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Unity 2010 Beta 2 Impressions

Posted by on Jun 22, 2011 in Uncategorized | 0 comments

As noted previously, I’ve been pretty hard pressed lately in my secular job due to migrations and other fun activities happening throughout the past few months.  I did however, get the chance to download Unity 2010 Beta 2 and give it a go.  I had some problems when booting because I was brought to a blank black screen with a mouse pointer no matter what options I passed during boot.  To get by this, I had to follow some IRC advice on #unitylinux  (thanks wile_netbook!) and change to a second tty, kill the Xserver and GDM, followed by executing do-vesa.  It’s hard to try to do it quickly though because GDM will try and restart X and switch init levels on you back to a graphical one.  To get by this, you’ll need to do the following:

Drop into a different tty.  Login as root…if you’re on the liveCD, the password is root.  Execute:

1 ps aux | more

Make note of the PID for X and GDM.  Write them down…replace the terms below with your PID numbers:

1 kill -9 PID_for_X && kill -9 PID_for_GDM && do-vesa

You now should see something other than black screen with mouse cursor.  I’m not sure how many systems this affects…but I know my Dell Latitude D630 laptop took it on the chin for this one.  Not a huge problem for a Beta…I mean, a distro can’t be all things to everyone.

Overall though, Unity 2010 Beta 2 is much more solid than Beta 1 was for me after getting by the initial X problem.  Everything works as it should as far as sound, Internet, and wireless are concerned.  I quickly removed PCmanFM and replaced it with Thunar, my file manager of choice.  I removed LXPanel and installed Tint2.  Installed Nitrogen to manage wallpaper.  Installed Parcellite to give me a clipboard,  Installed volwheel to give me a volume applet to control volume.  Installed Pragha to give myself a great music player.  Installed Irssi to allow me to get my IRC fix and put pidgin in play to IM.  I had a usable, customized desktop within about an hour.  And it’s been really solid…just as solid as my Arch Openbox desktop I run at home…which makes me feel good about this Beta.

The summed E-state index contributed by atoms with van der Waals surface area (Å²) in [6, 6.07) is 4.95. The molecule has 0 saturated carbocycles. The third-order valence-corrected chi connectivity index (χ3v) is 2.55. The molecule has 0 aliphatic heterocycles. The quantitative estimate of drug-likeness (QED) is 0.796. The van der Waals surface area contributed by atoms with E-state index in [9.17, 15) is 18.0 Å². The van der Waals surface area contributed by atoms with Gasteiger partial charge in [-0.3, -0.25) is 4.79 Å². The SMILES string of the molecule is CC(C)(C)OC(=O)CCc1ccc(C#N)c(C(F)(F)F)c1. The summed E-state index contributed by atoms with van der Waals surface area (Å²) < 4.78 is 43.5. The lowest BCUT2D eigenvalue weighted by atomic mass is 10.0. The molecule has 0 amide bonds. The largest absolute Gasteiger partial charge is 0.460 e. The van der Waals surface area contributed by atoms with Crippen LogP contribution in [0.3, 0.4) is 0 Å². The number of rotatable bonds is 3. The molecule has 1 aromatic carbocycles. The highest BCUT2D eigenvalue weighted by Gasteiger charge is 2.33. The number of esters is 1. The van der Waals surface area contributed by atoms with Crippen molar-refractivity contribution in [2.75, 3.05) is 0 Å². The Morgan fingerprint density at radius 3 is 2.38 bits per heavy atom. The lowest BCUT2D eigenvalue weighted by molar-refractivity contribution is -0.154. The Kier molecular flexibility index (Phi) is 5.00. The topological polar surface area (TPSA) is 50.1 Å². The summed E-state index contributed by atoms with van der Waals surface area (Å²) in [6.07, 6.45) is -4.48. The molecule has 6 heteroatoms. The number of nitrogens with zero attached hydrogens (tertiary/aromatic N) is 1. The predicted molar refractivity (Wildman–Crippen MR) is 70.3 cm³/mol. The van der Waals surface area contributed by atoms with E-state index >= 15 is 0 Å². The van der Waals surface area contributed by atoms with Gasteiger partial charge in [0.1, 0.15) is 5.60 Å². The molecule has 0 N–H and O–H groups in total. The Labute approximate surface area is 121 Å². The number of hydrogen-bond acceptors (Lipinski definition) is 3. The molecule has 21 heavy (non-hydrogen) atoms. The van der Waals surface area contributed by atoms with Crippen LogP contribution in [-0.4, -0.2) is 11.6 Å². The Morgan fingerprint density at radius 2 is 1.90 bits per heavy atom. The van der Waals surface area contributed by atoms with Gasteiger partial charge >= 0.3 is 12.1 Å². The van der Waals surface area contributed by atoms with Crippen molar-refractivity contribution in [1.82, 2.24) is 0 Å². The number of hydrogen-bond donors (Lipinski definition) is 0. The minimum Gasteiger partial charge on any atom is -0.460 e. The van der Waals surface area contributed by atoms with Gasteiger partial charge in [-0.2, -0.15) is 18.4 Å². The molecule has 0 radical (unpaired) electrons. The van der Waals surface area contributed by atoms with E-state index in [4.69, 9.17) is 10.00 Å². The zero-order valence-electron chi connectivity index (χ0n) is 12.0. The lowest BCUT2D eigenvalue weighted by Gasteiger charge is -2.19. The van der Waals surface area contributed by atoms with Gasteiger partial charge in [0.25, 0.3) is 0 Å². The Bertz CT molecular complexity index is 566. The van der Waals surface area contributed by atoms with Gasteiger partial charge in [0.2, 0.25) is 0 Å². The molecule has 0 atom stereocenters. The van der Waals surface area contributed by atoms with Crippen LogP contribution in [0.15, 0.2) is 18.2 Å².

So what else have I been working on?  I’ve been working on a large (VERY large)  tutorial on file permissions and making use of groups for file/directory access to add to the tutorials section of YALB.  This thing has been in work since last year and I’m attempting to finish it up before the months end to give a good representation of what file permissions in Linux are for and how they work with users and groups.  I’m also going to write up a tutorial on how to customize Unity 2010 Beta 2 into a lightweight Openbox desktop.  So, some good updates hovering on the horizon.  Stay tuned :D

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Status Update for Devnet

Posted by on Jun 22, 2011 in Uncategorized | 0 comments

For those of you who follow me here at Yet Another Linux Blog you might be wondering where I went the last month.  I assure you I’m still here and I still use Linux every single day.  I’m currently running both Arch Linux (32bit) and Unity Linux (64bit) on my main computer.

I’ve been working pretty hard through the holidays at my full time job where I am a server administrator for a medium sized hospital in the U.S.  Recently (in December), I moved 2000+ users from Exchange 2003 to Exchange 2007.  We considered farming out our Exchange environment to the cloud or perhaps going with Microsoft Exchange Hosting services but in the end, upper management decided they’d rather underpay someone to work exceedingly long hours with minimal training on a system not built by him.  So, that’s why I’ve been pretty inactive as of late.  As you can imagine working with Microsoft technologies…I always have something to fix and things are always unstable.